The West Bloomington Revitalization Project (WBRP) is acquiring new property and expanding its scope of services. The organization has announced it is purchasing the former Jesus House at 724 W. Washington Street and will consolidate its operations into the location, which will feature a bike co-op.
The WBRP is also going public with a fundraising campaign to assist with the building upgrades and operating expenses.
During Sound Ideas Tahnee Lathrop, incoming WBRP board president, said nearly half the goal has been reached.
"It's a tall order, but we are at $48,000 right now. We're almost at the half-way point and we haven't really even opened the campaign yet," said Lathrop.
The new bike co-op will replace the annual Walk-In Bike-Out, a free bike giveaway program, which will hold its last event in April. Dan Steadman is a board member and former president of the Friends of the Constitution Trail, and part of an ad-hoc committee working to establish the co-op.
"Walk-In Bike-Out's been successful. We've given away over a thousand bikes, but there's always been this follow-up problem where, if the bike was given away, if something mechanical happened to it, the bike wouldn't be serviced. We're hoping the bike co-op will give a little bit more of an educational component to it," said Steadman.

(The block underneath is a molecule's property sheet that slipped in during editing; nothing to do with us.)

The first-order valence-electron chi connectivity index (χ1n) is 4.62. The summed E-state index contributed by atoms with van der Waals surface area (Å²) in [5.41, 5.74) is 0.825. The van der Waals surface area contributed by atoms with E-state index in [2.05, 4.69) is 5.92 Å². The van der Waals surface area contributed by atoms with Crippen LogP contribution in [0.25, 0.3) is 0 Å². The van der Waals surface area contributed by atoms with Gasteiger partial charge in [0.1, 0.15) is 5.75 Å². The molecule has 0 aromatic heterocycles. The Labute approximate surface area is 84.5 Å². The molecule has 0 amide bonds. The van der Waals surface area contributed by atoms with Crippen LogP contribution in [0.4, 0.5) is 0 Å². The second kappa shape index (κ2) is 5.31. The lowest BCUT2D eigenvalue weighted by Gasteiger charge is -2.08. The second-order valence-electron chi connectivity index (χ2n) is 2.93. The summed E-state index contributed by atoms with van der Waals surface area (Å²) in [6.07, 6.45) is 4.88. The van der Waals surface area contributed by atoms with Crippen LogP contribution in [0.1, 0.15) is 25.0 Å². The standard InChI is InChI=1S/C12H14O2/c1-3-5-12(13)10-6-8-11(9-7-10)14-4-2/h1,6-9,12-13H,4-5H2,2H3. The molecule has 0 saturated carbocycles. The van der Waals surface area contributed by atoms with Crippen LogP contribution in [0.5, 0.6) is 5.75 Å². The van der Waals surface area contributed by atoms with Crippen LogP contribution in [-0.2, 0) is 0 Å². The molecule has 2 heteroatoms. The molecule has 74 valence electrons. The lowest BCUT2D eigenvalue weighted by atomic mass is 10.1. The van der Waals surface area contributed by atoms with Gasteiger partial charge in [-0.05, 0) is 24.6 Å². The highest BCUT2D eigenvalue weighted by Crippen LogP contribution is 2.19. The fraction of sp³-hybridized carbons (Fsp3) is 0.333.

The organizational committee is using the Peoria bike co-op as a model in getting established, said Steadman. If someone wanted to purchase a bike, they could do it through the co-op
"Their prices range from $5 to $200 with the average price about $80. All the bikes are re-built, but since they're donations, sometimes they appear to be brand new," said Steadman. There are also annual memberships available for $50, or Steadman said you can earn your membership.
"You can spend five to six hours of volunteer time--that's your annual membership--then you can work to earn a bicycle. We just want to get as many people involved as possible and not turn people away," said Steadman.
The former Jesus House building was also formerly a neighborhood market decades ago, which Steadman said will provide plenty of space for bike repair work. Lathrop said the additional space will give the WBRP the opportunity to bring all of its offerings into one location. Among those programs are a community garden, the Book Bike, and the Tool Library. Lathrop said the bike co-op fits right in with the WBRP core mission.
"Walk-In Bike-Out has been a part of our group since its inception about seven years ago. When we studied community needs, affordable transportation was a part of that," she said.
According to a release issued by the WBRP, the new building at 724 W. Washington Street has over 3,000 square feet first floor space. The second floor has a 4-bedroom apartment which the WBRP will rent. The green space on the east side of the building was added to the property in recent years and will be used for outdoor programming.
The WBRP will stay in its current location at 801 W. Washington Street until the new site is ready for occupancy on May 1. The bike co-op is expected to open on June 1. The public can ask questions about the WBRP expansion at the organization's annual meeting, to be held Wednesday March 15 from 6 to 7:30 PM at First Christian Church, 401 W. Jefferson Street.
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